The curing of Loctite anaerobic products is a process in which a liquid cures and hardens into a thermoset plastic material. This hardening process will only occur in the absence of air when confined within the metal surfaces (non metal parts can be used). The cured material has a very high cohesive strength and joins the mating parts to their ultimate assembly strength.
Loctite anaerobic retaining compounds help prevent the onset of loose bearings, worn keyways and housing and fretting corrosions. The retaining compound is normally spread on one of the mating surfaces (either as a bead or coating) directly from its original container- a plastic bottle - or by automatic or semi-automatic application equipment. The parts are then assembled and within a few minutes the adhesive be- gins to cure to allow Final positioning of the components. Handling strength is usually achieved within 30 minutes while complete strength can be realised within 4-12 hours depending on the grade of the adhesive. This curing time can be improved with the help of an activator. The controlled strength of Loctite retaining compounds enables dismounting of the assembled parts using the usual hand tools.
The anaerobics, being liquid in nature, flow and fill all the spaces and surface irregularities between mating parts and provide a 100% surface contact. It is possible to assemble even mating parts of the dissimilar materials. The benefits of using Loctite retaining adhesives in place of the conventional methods of assembly can be listed as under:
- Due to the high cured strength over a wide range of gaps, Loctite retaining compounds allow usage of clearance or light press fits - thereby eliminating the high costs of precision surface finishes and close tolerances between mating parts.
-Eliminate the processing costs involved in producing the press or shrink fits by avoiding using expensive machines such as presses, grinding/honing machines and heaters.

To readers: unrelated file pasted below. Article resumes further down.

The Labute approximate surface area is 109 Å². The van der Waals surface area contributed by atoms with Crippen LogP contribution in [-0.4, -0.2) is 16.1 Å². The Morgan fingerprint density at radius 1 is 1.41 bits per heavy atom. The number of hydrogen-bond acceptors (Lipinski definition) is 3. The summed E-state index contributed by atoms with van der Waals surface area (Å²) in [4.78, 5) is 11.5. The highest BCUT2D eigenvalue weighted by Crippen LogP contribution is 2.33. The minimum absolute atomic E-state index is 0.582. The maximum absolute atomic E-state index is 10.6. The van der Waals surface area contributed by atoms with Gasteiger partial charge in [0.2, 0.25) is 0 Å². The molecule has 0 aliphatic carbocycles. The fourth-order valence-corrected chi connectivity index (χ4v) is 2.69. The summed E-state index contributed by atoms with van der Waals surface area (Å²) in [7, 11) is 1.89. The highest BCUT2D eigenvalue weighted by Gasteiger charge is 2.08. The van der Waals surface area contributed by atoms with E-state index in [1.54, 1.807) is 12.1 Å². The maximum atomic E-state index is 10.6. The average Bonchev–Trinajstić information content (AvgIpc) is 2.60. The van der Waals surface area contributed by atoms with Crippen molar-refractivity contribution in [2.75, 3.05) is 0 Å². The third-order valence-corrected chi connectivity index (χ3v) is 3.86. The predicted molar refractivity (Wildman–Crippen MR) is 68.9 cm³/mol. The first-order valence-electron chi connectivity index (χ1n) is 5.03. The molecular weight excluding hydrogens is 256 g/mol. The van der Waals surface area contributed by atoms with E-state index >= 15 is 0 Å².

-Eliminate precision machining and additional material cost involved with keyways and multiple splines.
-Reduced rejections of mating parts. Significantly lower assembly times. Improved production efficiencies.
-Reduced inventories of multiple locking accessories/fits.
All the above benefits aid in reduction in manufacturing costs.
-By filling the surface roughness and clearances with a rigid thermoset plastic, the area in surface contact is greatly increased - improving the stress distribution.
The effect of pressure between the surfaces are reduced or eliminated.
Improved fatigue resistance.
Consistency of load carrying performance is improved even over uncertain tolerances.
Eliminate the fretting corrosion.
The above factors significantly improve the reliability of the assemblies.
In fact, an increasing number of manufacturers use retaining compounds for improving the bond strength of their press fit or shrink fit assemblies. The usage of retaining compound allows them to relax the tolerance specifications, which reduces the manufacturing costs, while improving the reliability of the assembly. Table I shows the test results to prove a point in the case.
It is obvious that the press fit joint bonded with retaining compound offers much higher retaining strength compared to one without it. In fact, at an interference of 0.05 mm the push out force required to disassemble the bonded joint is almost 3.8 times the push out force required to disassemble an unbonded press fit joint.